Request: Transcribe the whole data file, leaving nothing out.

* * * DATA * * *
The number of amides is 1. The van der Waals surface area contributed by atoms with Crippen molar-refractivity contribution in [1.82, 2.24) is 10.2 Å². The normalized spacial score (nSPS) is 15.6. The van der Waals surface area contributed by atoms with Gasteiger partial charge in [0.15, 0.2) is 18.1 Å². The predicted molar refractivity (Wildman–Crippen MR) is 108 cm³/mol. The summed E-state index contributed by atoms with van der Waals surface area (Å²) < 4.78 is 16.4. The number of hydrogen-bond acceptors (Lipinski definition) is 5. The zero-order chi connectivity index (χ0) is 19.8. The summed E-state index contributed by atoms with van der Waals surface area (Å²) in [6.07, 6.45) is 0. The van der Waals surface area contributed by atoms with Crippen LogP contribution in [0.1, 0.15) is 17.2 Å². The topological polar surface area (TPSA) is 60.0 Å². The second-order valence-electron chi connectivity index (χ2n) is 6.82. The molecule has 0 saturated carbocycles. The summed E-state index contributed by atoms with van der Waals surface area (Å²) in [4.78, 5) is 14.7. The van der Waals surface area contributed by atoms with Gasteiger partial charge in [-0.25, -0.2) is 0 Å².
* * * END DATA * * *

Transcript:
The number of amides is 1. The van der Waals surface area contributed by atoms with Crippen molar-refractivity contribution in [1.82, 2.24) is 10.2 Å². The normalized spacial score (nSPS) is 15.6. The van der Waals surface area contributed by atoms with Gasteiger partial charge in [0.15, 0.2) is 18.1 Å². The predicted molar refractivity (Wildman–Crippen MR) is 108 cm³/mol. The summed E-state index contributed by atoms with van der Waals surface area (Å²) < 4.78 is 16.4. The number of hydrogen-bond acceptors (Lipinski definition) is 5. The zero-order chi connectivity index (χ0) is 19.8. The summed E-state index contributed by atoms with van der Waals surface area (Å²) in [6.07, 6.45) is 0. The van der Waals surface area contributed by atoms with Crippen LogP contribution in [0.1, 0.15) is 17.2 Å². The topological polar surface area (TPSA) is 60.0 Å². The second-order valence-electron chi connectivity index (χ2n) is 6.82. The molecule has 0 saturated carbocycles. The summed E-state index contributed by atoms with van der Waals surface area (Å²) in [4.78, 5) is 14.7. The van der Waals surface area contributed by atoms with Gasteiger partial charge in [-0.25, -0.2) is 0 Å².